The third key we are diving into for stress management is nutrition. The saying you are what you eat is, unfortunately true. What goes into your body will have a huge impact on how that body behaves. Everything from our weight to our sleep patterns and our ability to manage stress are impacted by the foods and beverages we choose to consume. If you are living on sugar and caffeine and your stress is through the roof, know that your choices are fueling the stress fire. Our bodies need nutrients to make the systems work properly. Without getting into a bunch of complex chemistry, its enough to understand that every action your body takes from beating your heart to moving water into and out of your excretory system requires the movement/binding/presence of specific molecules. If the things your body needs are not being provided it will either fail to complete that process, or more often, get creative with what it has. This can lead to depleted resources and a poorly running system. A poorly running system will give everything it has to the life continuing aspects of your body, keeping that heart beating and lungs working, after that it is all about prioritization. Unfortunately (or fortunately, I’m never sure) our bodies can function pretty well with unbalanced stress hormones on board, making it a non essential fire to put out as far as the brain is concerned. In fact, if things in the body are particularly critical, the stress response may be considered just another alarm to a brain trying desperately to please its cohabitants with whatever can be extracted from Doritos and lattes.
Something I believe should be on every list for healthier living, healthy relationships with the people we choose to spend our time with are essential to stress management and our overall happiness in life. If you are hanging around with people who drive you crazy, stress is inevitable. Spending more time with the people who allow you to get out of that head space and enjoy moments will always leave us in better spirits, and with measurably lower stress levels. Focusing on building those positive relationships and letting go of or limiting your exposure to the ones who drag you down will find you in much better shape stress-wise, and you will also be building the right kind of tribe to get you through life in good company. Essential for everyone, perhaps doubly if you are living with a chronic illness or two.
Talk It Out
Let’s face it, sometimes all the stress management practices in the world cannot outweigh the very real weight of a stress filled life. Especially when the things we are going through feel too big to handle. You may have caught on by now but that old saying ‘that that doesn’t kill me only makes me stronger’ is a crock of shit. Plenty of things leave us standing but worse for wear. Shattered yet functional. While it certainly takes strength to carry on living a normal looking life when you feel like you are barely hanging in there, it definitely isn’t building you up. Don’t allow life to drag you under all that stressful reality. Find someone who you can share those burdens with. Everything gets smaller if you get it out of your head. Rather it takes the form of a therapist or weekly coffee with a trusted friend, we all need someone to share the heavy stuff with. A judgement free zone of understanding and acceptance of us right where we are, can be exactly what we need to gain the perspective to move beyond something that has us trapped in flight or fight mode. Reaching out to people who have been there and done that? Absolutely priceless.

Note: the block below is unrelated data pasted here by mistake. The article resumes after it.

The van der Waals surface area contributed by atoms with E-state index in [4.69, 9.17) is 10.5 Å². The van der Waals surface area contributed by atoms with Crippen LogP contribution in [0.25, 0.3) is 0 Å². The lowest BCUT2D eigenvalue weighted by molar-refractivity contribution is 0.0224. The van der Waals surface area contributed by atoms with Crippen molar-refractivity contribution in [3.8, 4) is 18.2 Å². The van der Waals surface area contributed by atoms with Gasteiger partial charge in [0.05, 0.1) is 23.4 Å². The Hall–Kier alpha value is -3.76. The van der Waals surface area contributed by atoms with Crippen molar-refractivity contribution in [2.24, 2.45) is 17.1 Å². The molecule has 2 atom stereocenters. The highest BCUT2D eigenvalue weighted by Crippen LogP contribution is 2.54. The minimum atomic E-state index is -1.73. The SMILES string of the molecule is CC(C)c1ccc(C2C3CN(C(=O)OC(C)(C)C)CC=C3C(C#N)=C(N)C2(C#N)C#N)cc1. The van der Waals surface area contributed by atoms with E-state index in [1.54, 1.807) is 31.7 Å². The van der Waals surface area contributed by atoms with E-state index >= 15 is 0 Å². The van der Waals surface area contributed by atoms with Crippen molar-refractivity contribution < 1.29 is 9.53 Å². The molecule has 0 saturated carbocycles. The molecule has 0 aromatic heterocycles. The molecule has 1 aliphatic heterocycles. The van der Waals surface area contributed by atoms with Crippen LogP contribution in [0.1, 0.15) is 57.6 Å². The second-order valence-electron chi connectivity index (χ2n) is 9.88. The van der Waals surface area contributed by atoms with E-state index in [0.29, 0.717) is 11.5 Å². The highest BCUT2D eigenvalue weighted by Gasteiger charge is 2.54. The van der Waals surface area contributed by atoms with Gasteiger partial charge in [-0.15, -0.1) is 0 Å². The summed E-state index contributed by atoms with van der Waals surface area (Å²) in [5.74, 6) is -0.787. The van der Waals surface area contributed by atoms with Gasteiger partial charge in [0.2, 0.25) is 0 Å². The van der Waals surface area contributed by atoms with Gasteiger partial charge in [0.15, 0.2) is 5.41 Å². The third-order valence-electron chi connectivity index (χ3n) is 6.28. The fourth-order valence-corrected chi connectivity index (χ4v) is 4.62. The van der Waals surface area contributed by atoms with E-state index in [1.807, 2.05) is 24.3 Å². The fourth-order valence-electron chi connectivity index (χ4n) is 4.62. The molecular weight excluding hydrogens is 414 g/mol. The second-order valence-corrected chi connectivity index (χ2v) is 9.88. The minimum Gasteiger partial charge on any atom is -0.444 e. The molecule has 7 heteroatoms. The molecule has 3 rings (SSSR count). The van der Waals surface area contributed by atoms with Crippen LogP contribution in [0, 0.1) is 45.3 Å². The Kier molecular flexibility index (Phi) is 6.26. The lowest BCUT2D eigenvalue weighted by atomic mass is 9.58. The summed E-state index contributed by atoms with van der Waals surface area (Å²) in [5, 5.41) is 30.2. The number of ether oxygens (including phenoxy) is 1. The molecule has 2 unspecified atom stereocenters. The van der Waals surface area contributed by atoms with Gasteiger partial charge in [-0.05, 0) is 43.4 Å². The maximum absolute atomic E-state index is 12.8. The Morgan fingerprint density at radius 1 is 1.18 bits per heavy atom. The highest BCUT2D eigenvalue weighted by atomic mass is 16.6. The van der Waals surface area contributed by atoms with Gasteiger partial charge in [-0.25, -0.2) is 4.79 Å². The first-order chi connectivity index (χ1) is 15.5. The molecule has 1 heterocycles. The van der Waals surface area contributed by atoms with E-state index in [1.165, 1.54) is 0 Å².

The final key to stress management, and probably the most obvious, is taking time to relax. When life is running you over with stress this idea may seem impossible, laughable even, but it is also essential. Finding time to do the things that bring you calm in the middle of a stressful situation can bring clarity and calm,which lead to clearer thinking and better decision making, and perhaps less stress down the road. Taking time to relax when you are not trying to put out a fire, is even more beneficial. In a relaxed state our bodies function more efficiently. Our heart rate and respiration rate drop, muscles release tension, and everything from brain function to digestive processes run more smoothly.
While yoga and meditation are probably the things most often thought of for relaxation, there are a wide variety of techniques that help people feel more calm. Which method(s) you choose will depend on your personality and what feels relaxing to you. If yoga hurts and distracts you, it isn’t likely to also be your type of relaxation. Perhaps your relaxation looks more like strolling quietly through nature or sitting with a warm cup of tea and gazing into the distance. As the sole resident of your brain, only you will know what brings calm to your mind and body. If you don’t know what that is yet, try some of the following.
Stress may be inevitable, but living in a constant state of stress doesn’t have to be the norm. It shouldn’t be the norm. Taking a bit of time each day to care for ourselves properly can help protect us from the long term impact of a stress filled life. Knowing stress feeds disease activity and may steal literal years from your life, it is worth the effort to manage it well.